I read an incredibly interesting article the other day by Dr Steve Carver, director of the Wildland Research Institute. I thought the article very fairly responded to the views of Peter Glenser, chairman of the British Association for Shooting and Conservation in an article written to show how shooting benefits rural areas.
Having read Dr Carver’s comments on various paragraphs of Mr Glenser’s article that he copied in to his response I agreed with many of them. I could neither agree nor disagree with others as I don’t have sufficient knowledge. It was unfair in any case to take sides without having read Mr Glenser’s article, which I got time to do this morning.
Over the years I have worked closely with BASC at many training days and meetings. I have found the organisation and the staff with whom I have worked to be fair, knowledgeable, professional and helpful. I agree only in part with Mr Glenser’s comments that,
Where land is managed for the benefit of game, other species naturally flourish. Songbirds are more common on land managed for shooting. They benefit from the hedges, game cover crops, predator control and the food put out for game birds.
At the weekend I was on land extensively managed for driven grouse shooting. I saw plenty of heather, one or two black grouse, a number of red grouse, one or two carrion crows, some meadow pipits and …… no other birds. Others can argue this better than me but a monoculture of heather suits relatively few birds.
Where there is a mixture of habitat, whether managed for shooting or not, there is generally a far higher mix of wildlife. Trees and hedges attract many bird species and I don’t doubt that game crops and the feeding of pheasants add considerably.
One of Dr Carver’s arguments is that unnaturally high number of prey species increases predator numbers, and the killing of the predators simply creates a vacuum into which other predators move. Predators and prey have co-existed for hundreds of years but it stands to reason that creating habitat and conditions favouring thousands of game birds must increase predators.
An example of personal experience of this comes from dealing with issues on Edradynate Estate in Perthshire over many years. It is the estate on which I have picked up more victims of poisoning than on any other, with buzzards being the main victims. Nevertheless during searches there were always buzzards soaring overhead. This was hardly surprising since an exceptionally high number of pheasants were released, making the estate the equivalent of a game bird supermarket for predators. To make life for the predators even easier there was a sickening number of dead game birds lying around, probably pricked or unpicked birds from the estate’s many shooting days. Hardly surprising that there were many more predators than normal, despite predator ‘control.’ The ecosystem in fact was completely artificial and totally unnatural. It may have benefited song birds but it certainly didn’t benefit raptors.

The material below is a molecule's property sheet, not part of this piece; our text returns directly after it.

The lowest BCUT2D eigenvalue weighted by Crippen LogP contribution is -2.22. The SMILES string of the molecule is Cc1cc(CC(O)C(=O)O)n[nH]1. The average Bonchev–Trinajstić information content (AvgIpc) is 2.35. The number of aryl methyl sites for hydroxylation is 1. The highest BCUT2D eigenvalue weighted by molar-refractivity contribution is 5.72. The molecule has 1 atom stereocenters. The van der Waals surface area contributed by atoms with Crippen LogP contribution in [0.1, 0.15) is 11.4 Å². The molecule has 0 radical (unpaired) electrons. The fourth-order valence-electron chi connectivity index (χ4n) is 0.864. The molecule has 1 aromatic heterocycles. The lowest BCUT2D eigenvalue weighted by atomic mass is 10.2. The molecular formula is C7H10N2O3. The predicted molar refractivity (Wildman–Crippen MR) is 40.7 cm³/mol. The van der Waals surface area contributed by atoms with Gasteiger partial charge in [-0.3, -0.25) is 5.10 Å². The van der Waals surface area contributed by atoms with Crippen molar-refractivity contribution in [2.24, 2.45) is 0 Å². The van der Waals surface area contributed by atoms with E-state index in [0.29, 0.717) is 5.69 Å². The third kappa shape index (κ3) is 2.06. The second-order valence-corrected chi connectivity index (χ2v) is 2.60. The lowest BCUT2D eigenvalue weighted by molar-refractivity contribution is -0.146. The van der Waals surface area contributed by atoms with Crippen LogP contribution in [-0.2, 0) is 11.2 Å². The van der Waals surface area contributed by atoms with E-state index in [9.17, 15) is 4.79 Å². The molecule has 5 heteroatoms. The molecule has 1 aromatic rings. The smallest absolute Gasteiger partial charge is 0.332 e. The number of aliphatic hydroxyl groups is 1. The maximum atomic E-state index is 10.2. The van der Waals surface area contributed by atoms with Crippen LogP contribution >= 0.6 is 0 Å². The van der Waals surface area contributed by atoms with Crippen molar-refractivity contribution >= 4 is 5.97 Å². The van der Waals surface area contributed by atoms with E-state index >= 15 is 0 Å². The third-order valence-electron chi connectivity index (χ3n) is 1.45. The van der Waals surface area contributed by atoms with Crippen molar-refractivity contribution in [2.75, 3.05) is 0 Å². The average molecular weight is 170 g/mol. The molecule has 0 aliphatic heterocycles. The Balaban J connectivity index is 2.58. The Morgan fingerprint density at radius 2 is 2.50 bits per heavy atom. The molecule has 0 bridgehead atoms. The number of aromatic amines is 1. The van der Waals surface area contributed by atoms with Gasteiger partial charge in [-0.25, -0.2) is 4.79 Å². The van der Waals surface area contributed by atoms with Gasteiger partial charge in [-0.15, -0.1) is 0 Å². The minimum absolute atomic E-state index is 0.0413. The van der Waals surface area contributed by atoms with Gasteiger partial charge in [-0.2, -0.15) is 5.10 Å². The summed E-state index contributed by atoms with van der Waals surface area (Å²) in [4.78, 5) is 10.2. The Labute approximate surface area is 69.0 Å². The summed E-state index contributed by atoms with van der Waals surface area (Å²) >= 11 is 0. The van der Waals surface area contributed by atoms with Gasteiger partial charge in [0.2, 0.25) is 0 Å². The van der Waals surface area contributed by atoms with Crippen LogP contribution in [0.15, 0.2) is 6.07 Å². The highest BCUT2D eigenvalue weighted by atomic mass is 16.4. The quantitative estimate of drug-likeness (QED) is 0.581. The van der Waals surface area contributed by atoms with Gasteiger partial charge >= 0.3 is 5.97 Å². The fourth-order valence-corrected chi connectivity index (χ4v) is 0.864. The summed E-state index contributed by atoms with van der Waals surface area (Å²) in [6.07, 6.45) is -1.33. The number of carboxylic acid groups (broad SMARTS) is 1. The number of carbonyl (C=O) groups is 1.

There has recently been a change of gamekeeper on this estate so maybe this will make a difference.
This brings me to another line in Mr Glenser’s article where he states,
Those who shoot are the true custodians of the countryside.
And in a later paragraph,
The countryside is a national treasure. Maintained by those who shoot for game birds and other quarry species, they benefit us all. We cannot let celebrity campaigners and those who want to ban shooting succeed. Without it all of us would be impoverished.
It is unfortunate for those who shoot who do try to be genuine custodians of parts of the countryside for which they are responsible that their endeavours are tarnished and their good work completely negated by the criminal activity that goes hand in hand with some shooting estates. I’m afraid this completely invalidates the oft-heard remark that shooters (or gamekeepers) are ‘custodians of the countryside’. There are many parts of the countryside maintained by those who shoot which are most certainly not a national treasure, with many of us being impoverished through the killing of protected wildlife.
Shooting and conservation can co-exist. They can be of mutual benefit and, more importantly, could even be of benefit to the wider public. Regretfully we are still a long way from that stage.
Dr Carver’s and Mr Glenser’s articles can be accessed from this link and are well worth a read: